Protesters who have shut down traffic on a key bridge between the United States and Canada for nearly a week walked out Saturday under heavy police pressure, signaling the apparent end to a blockade that has threatened to cripple the auto industry and become a world symbol of opposition to coronavirus. vaccination restrictions and mandates.
Protesters, many carrying Canadian flags (some strung from hockey sticks), began to withdraw peacefully early Saturday morning as a phalanx of police advanced toward their ranks from the entrance and exit lanes of the Ambassador Bridge, which connects Windsor, Ontario, with Detroit, has been blocked by a collection of trucks, vans and large SUVs since Monday.
On Friday, an Ontario provincial judge ordered the approaches to the bridge to be cleared, but that only seemed to draw more people on foot to the bustling protest site, which featured a makeshift food stall and blaring rock tunes on the sidewalks. speakers. Some brought their children and pets.
Some participants complained of losing their jobs because they refused to get vaccinated or comply with mask mandates. Many spoke of how their children have suffered from missing in-person school.
“These restrictions have hurt so many people, put so many out of work, it’s really terrible,” said Jennifer Handsor, 31, a Windsor resident who was at the site Friday with her 9-year-old daughter. “This is not what Canada is about, dividing people in this way.”
A main target has been Canadian Prime Minister Justin Trudeau and his Liberal government, which has backed pandemic restrictions that have generally been tighter than those in many parts of the country. United States, although polls have mostly shown support among Canadians for their government’s actions.
Canada’s death rate from COVID-19 is about one-third that of the United States. More than 85% of all Canadians are fully vaccinated, compared to 65% in the United States, according to the Johns Hopkins Coronavirus Resource Center.
Protesters have also taken to the streets of the Canadian capital, Ottawa, and have blocked other border crossings with the United States.
Truckers honking here and elsewhere in Canada have inspired similar demonstrations in Europe and elsewhere, but police action on Saturday helped thwart a threat to lockdown Paris, the Associated Press reported.
Dozens of trucks and other vehicles arrived in The Hague for a similar protest on Saturday, the AP said, blocking the entrance to the historic Dutch parliament complex.
The nearly century-old Ambassador Bridge, the busiest commercial crossing along the US-Canadian border, carries about a quarter of all goods traded annually between the two nations. Some $50 million worth of auto parts crosses the gap each day, according to industry estimates.
The shortage derived from the blockade in recent days has led General Motors, Ford, Toyota, Honda and Chrysler to temporarily close plants or cancel shifts. Smaller auto parts suppliers and related companies also saw reduced business. President Biden spoke with Prime Minister Trudeau on Friday expressing the urgency of reopening the bridge.
In Windsor, a city of 230,000 that has long relied on cross-border trade, the economic effect has contributed to considerable resistance to the protests.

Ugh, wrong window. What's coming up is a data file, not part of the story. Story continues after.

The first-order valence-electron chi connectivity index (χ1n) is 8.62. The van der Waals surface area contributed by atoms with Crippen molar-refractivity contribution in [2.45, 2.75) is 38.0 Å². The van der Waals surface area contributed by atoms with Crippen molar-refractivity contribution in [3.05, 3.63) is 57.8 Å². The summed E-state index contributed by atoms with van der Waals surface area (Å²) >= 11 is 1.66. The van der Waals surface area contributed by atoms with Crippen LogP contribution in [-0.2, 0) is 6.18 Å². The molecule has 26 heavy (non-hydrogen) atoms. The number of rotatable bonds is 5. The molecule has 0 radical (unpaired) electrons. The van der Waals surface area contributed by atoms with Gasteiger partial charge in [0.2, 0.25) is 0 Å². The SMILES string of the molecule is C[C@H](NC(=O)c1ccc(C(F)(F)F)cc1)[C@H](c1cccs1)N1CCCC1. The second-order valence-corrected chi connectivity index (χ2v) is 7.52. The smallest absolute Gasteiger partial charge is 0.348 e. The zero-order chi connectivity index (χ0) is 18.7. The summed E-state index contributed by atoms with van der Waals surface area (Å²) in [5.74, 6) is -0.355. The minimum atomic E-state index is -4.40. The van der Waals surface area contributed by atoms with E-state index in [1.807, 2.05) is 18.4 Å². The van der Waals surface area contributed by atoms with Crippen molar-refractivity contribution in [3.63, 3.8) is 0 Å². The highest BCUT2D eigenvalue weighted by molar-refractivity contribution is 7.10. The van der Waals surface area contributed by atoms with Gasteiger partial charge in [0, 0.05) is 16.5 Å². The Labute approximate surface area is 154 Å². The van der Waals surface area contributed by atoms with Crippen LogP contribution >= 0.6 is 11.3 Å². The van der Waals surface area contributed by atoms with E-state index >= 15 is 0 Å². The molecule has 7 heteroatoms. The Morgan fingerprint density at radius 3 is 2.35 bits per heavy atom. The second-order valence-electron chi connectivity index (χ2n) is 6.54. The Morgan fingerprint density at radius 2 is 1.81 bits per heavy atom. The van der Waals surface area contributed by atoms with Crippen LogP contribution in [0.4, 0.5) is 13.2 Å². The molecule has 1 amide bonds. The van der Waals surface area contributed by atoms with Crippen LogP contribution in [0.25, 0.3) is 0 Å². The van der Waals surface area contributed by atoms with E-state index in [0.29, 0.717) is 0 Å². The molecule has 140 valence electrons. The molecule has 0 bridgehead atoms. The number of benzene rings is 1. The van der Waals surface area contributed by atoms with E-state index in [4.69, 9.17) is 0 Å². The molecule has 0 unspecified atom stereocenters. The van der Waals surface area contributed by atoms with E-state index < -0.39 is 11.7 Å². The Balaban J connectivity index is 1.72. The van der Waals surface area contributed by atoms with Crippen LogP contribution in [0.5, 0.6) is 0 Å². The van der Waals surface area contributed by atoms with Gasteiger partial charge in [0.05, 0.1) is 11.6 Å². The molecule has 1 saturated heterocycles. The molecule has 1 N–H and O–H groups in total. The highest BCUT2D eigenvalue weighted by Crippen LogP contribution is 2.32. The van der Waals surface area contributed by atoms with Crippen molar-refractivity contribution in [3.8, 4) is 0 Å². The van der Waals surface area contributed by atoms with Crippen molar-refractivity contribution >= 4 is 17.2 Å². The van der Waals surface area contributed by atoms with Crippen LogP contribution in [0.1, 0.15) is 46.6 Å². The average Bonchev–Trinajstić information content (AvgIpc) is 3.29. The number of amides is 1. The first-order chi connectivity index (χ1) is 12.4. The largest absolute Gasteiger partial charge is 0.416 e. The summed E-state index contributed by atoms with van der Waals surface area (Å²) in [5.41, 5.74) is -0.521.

“I respect the right of people to protest, but this lockdown is hurting a lot of average workers, not just CEOs,” said Jonathan LoMedico, 39, who runs a body shop in Windsor. “The auto industry is absolutely essential to the economy here.”
The so-called Freedom Convoy has found supporters among Republican figures in the United States, including former President Trump and Texas Senator Ted Cruz.
As police entered Saturday, protesters sought a reprieve from officers, who donned yellow vests, masks and knit hats in sub-zero temperatures, but the protesters ultimately backed off as police slowly moved toward them. Officials warned that vehicles deployed as barricades to block the bridge would be towed away and violators could be arrested.
The departing protesters reluctantly left in their pickup trucks and SUVs, along with several large rigs, which had clogged the bridge over the Detroit River.
Although the protests began with truck drivers attacking vaccination mandates and other restrictions related to COVID-19, the demonstration soon expanded to include people from various occupations. Many complained of being forced to receive vaccines they didn’t trust and objected to rules on wearing masks.
“This may be over, but I think they got our message,” said a woman brandishing a pair of Canadian flags on Saturday and a sign that read “No Mandates.”
Protesters chanted “Freedom!” as police advanced, with some breaking into a version of the Canadian national anthem.
A protester who gave his name only when Paul repeatedly pleaded with police to back off, saying their actions were “harming Canada” and eroding individual freedoms.
“You should be ashamed!” he called out to her, walking past the slowly advancing police lines. “The whole world is watching!”
But pleas from him and others were in vain as dozens of police, backed by at least two tactical vehicles, advanced on the protest site. The police operation appeared to go smoothly and without violence.
Elsewhere in Canada, protesters against coronavirus restrictions gathered in Toronto in front of the provincial legislature on Saturday, while protesting truckers maintained their large presence in Ottawa, the capital.
— Special correspondent Denis Calnan in Toronto contributed to this report.